THE group which owns and operates the largest port in the North East has reported a 4% increase in revenues for the year ended December 31, 2012.
Brookfield Ports (UK) Ltd, the holding company of PD Ports, whose biggest asset is the Port of Tees and Hartlepool, reported revenues in its recently published annual report for the year ended December 2012 of £129m, up from £124m in 2011.
Its profit after tax for the same period fell from £31.4m to £11.2m, which was partially explained by the prior year’s results including an exceptional credit of £15.4m. Net assets at the end of 2012 were £89.3m, a rise of £10.5m from the previous year. The directors will not be paying a final dividend
Management considered the group well-placed to deliver long-term growth in its earnings, based upon organic growth opportunities both to complement its existing customer and cargo base and to increase its service offering in growing markets.
PD Ports’ businesses consist of ports and logistics services at Teesport, Hartlepool, Hull, Immingham, Howden, Keadby, Isle of Wight, Felixstowe, Scunthorpe, Billingham and Thames.
Earlier this year, Teesport received a visit from Transport Secretary Patrick McLoughlin who was seeing first-hand how the North East port received goods for major importers including Tesco, Asda and Taylors of Harrogate.
It has also recently benefited from a £16.7m investment in improving its container terminal, together with the recommencement of steel slab export volume, following the restart of steel production at Redcar after the facility was purchased by SSI UK.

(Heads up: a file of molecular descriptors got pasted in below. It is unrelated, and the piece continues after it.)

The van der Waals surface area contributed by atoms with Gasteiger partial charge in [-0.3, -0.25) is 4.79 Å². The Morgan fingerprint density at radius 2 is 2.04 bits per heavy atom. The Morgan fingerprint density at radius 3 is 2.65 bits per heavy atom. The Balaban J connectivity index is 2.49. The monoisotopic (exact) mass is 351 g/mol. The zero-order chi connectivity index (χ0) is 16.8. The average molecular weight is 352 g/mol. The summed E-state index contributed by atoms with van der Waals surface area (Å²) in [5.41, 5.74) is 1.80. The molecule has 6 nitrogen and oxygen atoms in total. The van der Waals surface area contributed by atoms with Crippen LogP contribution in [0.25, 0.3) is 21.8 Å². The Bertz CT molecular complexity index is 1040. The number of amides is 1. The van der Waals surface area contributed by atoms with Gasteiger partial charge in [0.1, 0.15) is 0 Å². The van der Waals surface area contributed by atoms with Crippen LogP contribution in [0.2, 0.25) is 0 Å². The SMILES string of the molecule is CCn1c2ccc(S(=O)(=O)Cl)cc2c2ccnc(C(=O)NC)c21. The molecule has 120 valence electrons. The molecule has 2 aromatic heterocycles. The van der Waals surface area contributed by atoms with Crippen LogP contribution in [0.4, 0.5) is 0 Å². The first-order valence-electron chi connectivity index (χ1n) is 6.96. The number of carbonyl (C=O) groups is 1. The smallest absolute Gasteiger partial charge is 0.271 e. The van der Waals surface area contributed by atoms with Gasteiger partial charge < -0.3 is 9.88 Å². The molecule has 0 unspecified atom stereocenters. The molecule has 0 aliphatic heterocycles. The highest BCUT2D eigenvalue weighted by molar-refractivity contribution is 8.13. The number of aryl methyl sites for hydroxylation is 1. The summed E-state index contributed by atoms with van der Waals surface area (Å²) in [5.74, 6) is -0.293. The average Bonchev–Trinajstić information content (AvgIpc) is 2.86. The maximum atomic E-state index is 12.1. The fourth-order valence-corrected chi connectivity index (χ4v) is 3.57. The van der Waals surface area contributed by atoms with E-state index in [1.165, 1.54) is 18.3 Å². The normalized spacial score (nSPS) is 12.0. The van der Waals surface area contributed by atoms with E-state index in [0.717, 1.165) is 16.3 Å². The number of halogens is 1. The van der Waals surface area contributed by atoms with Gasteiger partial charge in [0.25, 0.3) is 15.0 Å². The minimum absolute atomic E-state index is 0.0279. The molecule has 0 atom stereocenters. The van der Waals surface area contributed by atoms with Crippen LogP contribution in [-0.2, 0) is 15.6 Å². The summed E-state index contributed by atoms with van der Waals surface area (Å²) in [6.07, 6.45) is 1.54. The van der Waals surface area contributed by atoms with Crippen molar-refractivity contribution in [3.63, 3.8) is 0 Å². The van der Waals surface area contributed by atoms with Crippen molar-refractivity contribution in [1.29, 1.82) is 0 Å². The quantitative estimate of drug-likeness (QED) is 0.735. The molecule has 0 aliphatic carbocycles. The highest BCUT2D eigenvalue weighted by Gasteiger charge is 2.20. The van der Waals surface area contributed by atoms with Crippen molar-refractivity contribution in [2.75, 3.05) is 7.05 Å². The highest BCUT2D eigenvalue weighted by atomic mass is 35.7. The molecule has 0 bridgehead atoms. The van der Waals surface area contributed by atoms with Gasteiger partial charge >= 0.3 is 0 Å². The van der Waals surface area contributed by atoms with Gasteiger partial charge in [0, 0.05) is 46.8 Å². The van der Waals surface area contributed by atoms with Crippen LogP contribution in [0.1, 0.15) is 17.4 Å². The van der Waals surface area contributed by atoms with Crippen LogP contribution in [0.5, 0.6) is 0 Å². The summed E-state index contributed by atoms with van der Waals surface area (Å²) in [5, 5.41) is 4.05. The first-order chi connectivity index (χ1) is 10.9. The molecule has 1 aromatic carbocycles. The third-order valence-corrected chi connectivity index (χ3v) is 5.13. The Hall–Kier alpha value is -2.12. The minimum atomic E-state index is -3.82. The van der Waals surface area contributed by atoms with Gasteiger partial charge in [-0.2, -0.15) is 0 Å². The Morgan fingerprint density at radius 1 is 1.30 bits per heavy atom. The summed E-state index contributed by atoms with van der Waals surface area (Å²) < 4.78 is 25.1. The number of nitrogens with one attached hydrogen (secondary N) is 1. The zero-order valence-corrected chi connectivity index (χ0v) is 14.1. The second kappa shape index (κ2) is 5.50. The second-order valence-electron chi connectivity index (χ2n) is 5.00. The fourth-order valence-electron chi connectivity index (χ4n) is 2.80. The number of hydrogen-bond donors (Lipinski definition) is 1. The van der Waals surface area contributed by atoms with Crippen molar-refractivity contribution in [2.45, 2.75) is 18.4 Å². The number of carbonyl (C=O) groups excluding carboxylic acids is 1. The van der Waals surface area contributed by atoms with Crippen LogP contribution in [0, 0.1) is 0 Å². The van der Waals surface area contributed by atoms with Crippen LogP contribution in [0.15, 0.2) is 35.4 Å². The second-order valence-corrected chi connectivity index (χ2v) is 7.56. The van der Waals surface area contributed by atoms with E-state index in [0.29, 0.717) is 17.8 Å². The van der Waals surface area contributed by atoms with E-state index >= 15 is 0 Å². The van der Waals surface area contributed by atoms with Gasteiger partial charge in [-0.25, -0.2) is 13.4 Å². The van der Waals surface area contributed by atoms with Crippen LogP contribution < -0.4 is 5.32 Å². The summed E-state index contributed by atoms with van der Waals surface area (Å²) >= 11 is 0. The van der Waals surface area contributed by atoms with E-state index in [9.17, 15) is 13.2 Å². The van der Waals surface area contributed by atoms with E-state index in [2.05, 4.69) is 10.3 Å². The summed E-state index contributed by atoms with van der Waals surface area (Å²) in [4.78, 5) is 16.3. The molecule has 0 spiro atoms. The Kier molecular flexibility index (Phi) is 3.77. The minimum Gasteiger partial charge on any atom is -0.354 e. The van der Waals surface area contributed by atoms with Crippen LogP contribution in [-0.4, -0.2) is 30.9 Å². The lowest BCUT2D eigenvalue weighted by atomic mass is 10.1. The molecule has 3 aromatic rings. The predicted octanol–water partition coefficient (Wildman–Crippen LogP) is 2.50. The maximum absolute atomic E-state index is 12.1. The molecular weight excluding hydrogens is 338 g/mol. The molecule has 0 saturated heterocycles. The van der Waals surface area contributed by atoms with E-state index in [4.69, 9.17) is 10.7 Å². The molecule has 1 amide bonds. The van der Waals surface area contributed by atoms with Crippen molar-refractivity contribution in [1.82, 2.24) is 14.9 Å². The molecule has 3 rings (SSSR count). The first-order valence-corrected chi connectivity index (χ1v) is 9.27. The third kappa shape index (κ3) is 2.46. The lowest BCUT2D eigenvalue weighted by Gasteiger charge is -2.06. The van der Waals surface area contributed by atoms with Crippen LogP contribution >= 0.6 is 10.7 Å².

PD Ports’ chief executive David Robinson said at the time: “We have recently invested significantly in our container terminal infrastructure at Teesport, and have further improvements in the pipeline so that we can service the growing volume of containerised goods coming through the port.
“We were especially keen to talk to Mr McLoughlin about the proven benefits of portcentric logistics and how this could prove advantageous for companies importing and exporting goods into and out of the UK.
“Teesport is well-placed to make a material difference to supply chain markets and we are looking to build on our existing platform to position the North East, and in particular the Tees Valley, as a leading centre for UK logistics.”